A charity that fights against homelessness is to create 30 new jobs after setting up in Redditch.
Emmaus UK has launched a new textiles and clothing sorting business at 52 Heming Road, Washford, with help from property agents John Truslove. The aim is to raise money for the parent charity and to increase the re-use and recycling of clothes.
The venture will also produce 40 volunteer opportunities.
Emmaus Textiles is also set to establish a café and shop within the town centre early this year which will provide three full time jobs and 15-20 volunteer opportunities. Unlike most Emmaus shops which sell donated goods, the Redditch one will be selling brand new products which are the result of an arrangement with a major high street retailer.
Emmaus Communities offer homeless people a home, work and the chance to rebuild their lives. There are currently 24 around the UK and several more in development but the only West Midlands one is in Coventry.
Heming Road is a 14,835 sq ft unit which has been taken on a five year lease.
It is to be the UK distribution centre for the clothing side.
Clothes are sorted and re-sold, with the bulk going for export to Africa and Pakistan. Previously this was handled through private merchants but Emmaus Textiles has taken over this role, hence the establishment of the centre.
Project manager Neil Booker said: “The centre is operational, we have our first two employees, we are taking on another six and it will continue to roll out from there.
“Obviously Redditch is a very central location in England but another reason we chose the town was because we have only a small presence in the West Midlands and we hope it could stimulate the establishment of a Community in Birmingham.”
Homeless people are being given priority for the distribution centre work and are being paid the living wage rather than the minimum wage.
John Truslove partner Ian Parker said: “Emmaus is a fantastic charity, doing tremendous work with those who desperately need help.
“We are so pleased they have chosen Redditch. Their arrival is a significant asset for the town.”
Emmaus Communities enable people to move on from homelessness, providing work and a home in a supportive environment. Companions, as residents are known, work full time collecting renovating and reselling donated furniture, clothing, bedding, household goods and the like.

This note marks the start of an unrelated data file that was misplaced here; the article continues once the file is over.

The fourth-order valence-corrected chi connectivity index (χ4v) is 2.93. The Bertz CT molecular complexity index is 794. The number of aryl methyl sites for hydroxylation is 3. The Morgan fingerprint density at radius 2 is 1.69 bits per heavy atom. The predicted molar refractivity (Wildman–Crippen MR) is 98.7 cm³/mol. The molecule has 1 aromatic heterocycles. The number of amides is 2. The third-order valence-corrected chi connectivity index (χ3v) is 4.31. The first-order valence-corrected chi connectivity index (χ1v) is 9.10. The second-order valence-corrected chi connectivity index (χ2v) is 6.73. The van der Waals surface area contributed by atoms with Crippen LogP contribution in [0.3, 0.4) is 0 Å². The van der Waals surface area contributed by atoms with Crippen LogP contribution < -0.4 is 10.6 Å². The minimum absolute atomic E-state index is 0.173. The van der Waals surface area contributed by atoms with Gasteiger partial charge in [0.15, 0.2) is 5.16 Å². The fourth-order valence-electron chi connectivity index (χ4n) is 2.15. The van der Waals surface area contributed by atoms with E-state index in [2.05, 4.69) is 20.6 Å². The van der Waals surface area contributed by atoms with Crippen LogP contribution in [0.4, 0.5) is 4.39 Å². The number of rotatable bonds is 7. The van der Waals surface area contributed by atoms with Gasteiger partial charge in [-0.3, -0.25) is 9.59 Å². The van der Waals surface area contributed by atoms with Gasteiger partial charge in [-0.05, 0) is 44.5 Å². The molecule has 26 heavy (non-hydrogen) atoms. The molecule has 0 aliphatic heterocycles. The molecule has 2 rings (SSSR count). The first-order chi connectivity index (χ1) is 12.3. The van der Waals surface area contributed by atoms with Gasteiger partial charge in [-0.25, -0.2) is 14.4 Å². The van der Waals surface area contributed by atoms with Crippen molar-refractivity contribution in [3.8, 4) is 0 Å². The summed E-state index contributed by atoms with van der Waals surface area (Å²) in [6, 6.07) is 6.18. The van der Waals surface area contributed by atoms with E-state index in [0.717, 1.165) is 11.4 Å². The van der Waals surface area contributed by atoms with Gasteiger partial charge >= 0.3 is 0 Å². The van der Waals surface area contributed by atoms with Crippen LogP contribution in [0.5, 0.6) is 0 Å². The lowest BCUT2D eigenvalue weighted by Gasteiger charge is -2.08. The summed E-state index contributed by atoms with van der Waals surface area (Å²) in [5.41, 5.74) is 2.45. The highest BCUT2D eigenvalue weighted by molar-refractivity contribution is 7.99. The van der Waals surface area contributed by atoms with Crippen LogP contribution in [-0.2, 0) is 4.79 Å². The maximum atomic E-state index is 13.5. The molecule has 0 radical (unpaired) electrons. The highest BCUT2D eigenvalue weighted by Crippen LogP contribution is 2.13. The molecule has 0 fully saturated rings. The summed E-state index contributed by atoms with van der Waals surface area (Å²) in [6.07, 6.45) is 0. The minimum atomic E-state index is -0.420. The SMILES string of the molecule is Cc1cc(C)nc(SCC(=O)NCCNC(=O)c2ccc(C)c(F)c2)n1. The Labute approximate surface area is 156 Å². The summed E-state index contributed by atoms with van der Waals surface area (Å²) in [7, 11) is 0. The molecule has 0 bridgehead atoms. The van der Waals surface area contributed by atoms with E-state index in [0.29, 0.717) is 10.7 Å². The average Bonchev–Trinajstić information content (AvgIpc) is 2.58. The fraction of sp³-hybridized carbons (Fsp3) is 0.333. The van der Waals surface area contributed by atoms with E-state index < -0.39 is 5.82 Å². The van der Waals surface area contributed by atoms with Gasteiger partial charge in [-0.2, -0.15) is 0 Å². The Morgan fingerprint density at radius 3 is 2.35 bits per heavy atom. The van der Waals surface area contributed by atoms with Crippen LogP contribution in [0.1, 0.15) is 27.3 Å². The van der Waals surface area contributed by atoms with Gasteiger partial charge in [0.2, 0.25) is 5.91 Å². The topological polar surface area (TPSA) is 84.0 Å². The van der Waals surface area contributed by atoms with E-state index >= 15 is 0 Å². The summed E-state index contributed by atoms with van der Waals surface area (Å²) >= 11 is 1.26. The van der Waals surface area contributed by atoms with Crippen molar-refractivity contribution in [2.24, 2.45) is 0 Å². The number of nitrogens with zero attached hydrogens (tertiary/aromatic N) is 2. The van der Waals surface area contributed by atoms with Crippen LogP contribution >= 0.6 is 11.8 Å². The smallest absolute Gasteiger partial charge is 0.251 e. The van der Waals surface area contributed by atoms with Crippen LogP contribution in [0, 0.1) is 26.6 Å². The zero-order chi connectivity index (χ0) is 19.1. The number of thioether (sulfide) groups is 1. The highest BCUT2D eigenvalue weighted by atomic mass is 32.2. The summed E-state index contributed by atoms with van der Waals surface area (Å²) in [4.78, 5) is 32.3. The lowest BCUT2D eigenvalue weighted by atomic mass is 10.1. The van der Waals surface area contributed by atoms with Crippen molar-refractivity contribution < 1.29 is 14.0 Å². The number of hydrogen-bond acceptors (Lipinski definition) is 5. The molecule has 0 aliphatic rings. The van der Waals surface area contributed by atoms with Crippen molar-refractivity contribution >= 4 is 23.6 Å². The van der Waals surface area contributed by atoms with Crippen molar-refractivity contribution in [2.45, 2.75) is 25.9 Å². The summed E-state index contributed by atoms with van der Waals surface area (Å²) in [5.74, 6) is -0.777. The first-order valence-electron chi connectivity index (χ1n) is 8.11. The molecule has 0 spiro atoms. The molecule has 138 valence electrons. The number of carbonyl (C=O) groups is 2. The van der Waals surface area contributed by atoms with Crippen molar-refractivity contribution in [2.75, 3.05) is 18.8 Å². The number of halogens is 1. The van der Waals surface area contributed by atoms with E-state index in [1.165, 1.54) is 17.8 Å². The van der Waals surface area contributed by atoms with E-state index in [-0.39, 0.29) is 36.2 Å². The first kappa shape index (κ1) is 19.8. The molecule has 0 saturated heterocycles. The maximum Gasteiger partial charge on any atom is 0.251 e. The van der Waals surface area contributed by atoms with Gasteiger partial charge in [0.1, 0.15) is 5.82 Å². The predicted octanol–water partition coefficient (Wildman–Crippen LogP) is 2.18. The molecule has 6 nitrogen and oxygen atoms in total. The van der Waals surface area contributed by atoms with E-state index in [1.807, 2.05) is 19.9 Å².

Often Companions have been living on the streets and sleeping rough. They come from different backgrounds and have become homeless for a variety of reasons – relationship breakdown, job loss or bereavement. Many struggle with alcohol and drug dependency. Those coming to Emmaus must be prepared to work and to sign off Job Seekers Allowance. Those addicted to alcohol or drugs must want to overcome this, as no alcohol or drugs are allowed in communities
The work supports the Community financially and enables residents to develop skills, rebuild their self-respect and help others in similar need.
Companions receive accommodation, food, clothing and a small weekly allowance, but for many, the greatest benefit is a fresh start.
Emmaus is a secular movement, spanning 36 countries, with 24 Communities in the UK. Each Community aims to become self-supporting, with any surplus donated to others in need.
Turnover for the UK is £18 million.
Mr Booker said: “The perception of people who are homeless is that they are a drain on society, but the residents of Emmaus Communities turn this perception on its head. Not only do they work to support themselves, but they also work to help others.
“They clear playgrounds, cook lunch for pensioners, drive people to and from their homes and work in soup kitchens.
Patrons include Terry Waite, The Duchess of Cornwall and a wide range of other high profile supporters.
The first Emmaus Community was founded in Paris in 1949 by Abbé Pierre, a priest, MP and former member of the French resistance. The idea spread around the world, but didn’t arrive in the UK until 1992, when the first Community opened in Cambridge
There is no limit to how long people stay in a Community – it can be anything from a couple of weeks to several years.